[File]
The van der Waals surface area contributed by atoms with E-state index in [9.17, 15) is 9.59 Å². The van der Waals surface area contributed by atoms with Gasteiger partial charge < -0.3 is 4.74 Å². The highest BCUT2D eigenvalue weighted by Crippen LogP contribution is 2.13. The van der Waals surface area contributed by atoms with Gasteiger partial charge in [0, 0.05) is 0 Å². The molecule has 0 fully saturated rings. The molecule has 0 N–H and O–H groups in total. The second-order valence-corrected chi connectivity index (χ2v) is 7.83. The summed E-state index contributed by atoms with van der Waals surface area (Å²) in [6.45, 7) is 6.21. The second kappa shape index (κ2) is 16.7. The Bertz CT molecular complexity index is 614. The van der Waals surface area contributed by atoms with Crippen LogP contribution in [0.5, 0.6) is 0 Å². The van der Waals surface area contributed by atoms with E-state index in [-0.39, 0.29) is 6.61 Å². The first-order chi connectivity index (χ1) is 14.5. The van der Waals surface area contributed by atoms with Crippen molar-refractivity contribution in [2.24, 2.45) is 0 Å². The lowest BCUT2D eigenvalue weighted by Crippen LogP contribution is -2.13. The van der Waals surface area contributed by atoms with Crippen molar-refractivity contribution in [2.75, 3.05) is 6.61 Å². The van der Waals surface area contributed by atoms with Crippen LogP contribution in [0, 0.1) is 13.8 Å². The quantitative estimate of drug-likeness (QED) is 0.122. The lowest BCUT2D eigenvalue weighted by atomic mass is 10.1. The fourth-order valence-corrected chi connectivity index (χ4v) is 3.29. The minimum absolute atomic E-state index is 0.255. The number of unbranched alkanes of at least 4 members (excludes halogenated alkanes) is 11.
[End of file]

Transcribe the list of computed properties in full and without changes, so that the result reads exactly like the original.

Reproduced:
The van der Waals surface area contributed by atoms with E-state index in [9.17, 15) is 9.59 Å². The van der Waals surface area contributed by atoms with Gasteiger partial charge < -0.3 is 4.74 Å². The highest BCUT2D eigenvalue weighted by Crippen LogP contribution is 2.13. The van der Waals surface area contributed by atoms with Gasteiger partial charge in [0, 0.05) is 0 Å². The molecule has 0 fully saturated rings. The molecule has 0 N–H and O–H groups in total. The second-order valence-corrected chi connectivity index (χ2v) is 7.83. The summed E-state index contributed by atoms with van der Waals surface area (Å²) in [6.45, 7) is 6.21. The second kappa shape index (κ2) is 16.7. The Bertz CT molecular complexity index is 614. The van der Waals surface area contributed by atoms with Crippen LogP contribution in [0.5, 0.6) is 0 Å². The van der Waals surface area contributed by atoms with E-state index in [-0.39, 0.29) is 6.61 Å². The first-order chi connectivity index (χ1) is 14.5. The van der Waals surface area contributed by atoms with Crippen molar-refractivity contribution in [2.24, 2.45) is 0 Å². The lowest BCUT2D eigenvalue weighted by Crippen LogP contribution is -2.13. The van der Waals surface area contributed by atoms with Crippen molar-refractivity contribution in [2.75, 3.05) is 6.61 Å². The van der Waals surface area contributed by atoms with Crippen LogP contribution in [0, 0.1) is 13.8 Å². The quantitative estimate of drug-likeness (QED) is 0.122. The lowest BCUT2D eigenvalue weighted by atomic mass is 10.1. The fourth-order valence-corrected chi connectivity index (χ4v) is 3.29. The minimum absolute atomic E-state index is 0.255. The number of unbranched alkanes of at least 4 members (excludes halogenated alkanes) is 11.